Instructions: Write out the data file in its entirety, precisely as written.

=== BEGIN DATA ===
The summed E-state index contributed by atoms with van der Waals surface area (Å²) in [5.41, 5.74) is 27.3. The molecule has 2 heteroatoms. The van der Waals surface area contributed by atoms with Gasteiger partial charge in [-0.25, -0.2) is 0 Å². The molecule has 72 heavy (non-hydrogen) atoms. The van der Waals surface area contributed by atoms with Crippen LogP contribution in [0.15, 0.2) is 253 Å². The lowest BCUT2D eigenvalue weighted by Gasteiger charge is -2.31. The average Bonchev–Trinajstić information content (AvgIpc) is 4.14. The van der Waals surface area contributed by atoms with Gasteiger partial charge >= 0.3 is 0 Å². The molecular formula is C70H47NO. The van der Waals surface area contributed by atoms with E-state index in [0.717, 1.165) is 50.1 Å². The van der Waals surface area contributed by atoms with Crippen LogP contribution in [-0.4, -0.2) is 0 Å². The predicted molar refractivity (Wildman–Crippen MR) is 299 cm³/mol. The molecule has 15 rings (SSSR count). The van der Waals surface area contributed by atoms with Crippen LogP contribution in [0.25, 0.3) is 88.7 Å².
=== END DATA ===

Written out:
The summed E-state index contributed by atoms with van der Waals surface area (Å²) in [5.41, 5.74) is 27.3. The molecule has 2 heteroatoms. The van der Waals surface area contributed by atoms with Gasteiger partial charge in [-0.25, -0.2) is 0 Å². The molecule has 72 heavy (non-hydrogen) atoms. The van der Waals surface area contributed by atoms with Crippen LogP contribution in [0.15, 0.2) is 253 Å². The lowest BCUT2D eigenvalue weighted by Gasteiger charge is -2.31. The average Bonchev–Trinajstić information content (AvgIpc) is 4.14. The van der Waals surface area contributed by atoms with Gasteiger partial charge >= 0.3 is 0 Å². The molecular formula is C70H47NO. The van der Waals surface area contributed by atoms with E-state index in [0.717, 1.165) is 50.1 Å². The van der Waals surface area contributed by atoms with Crippen LogP contribution in [-0.4, -0.2) is 0 Å². The predicted molar refractivity (Wildman–Crippen MR) is 299 cm³/mol. The molecule has 15 rings (SSSR count). The van der Waals surface area contributed by atoms with Crippen LogP contribution in [0.25, 0.3) is 88.7 Å².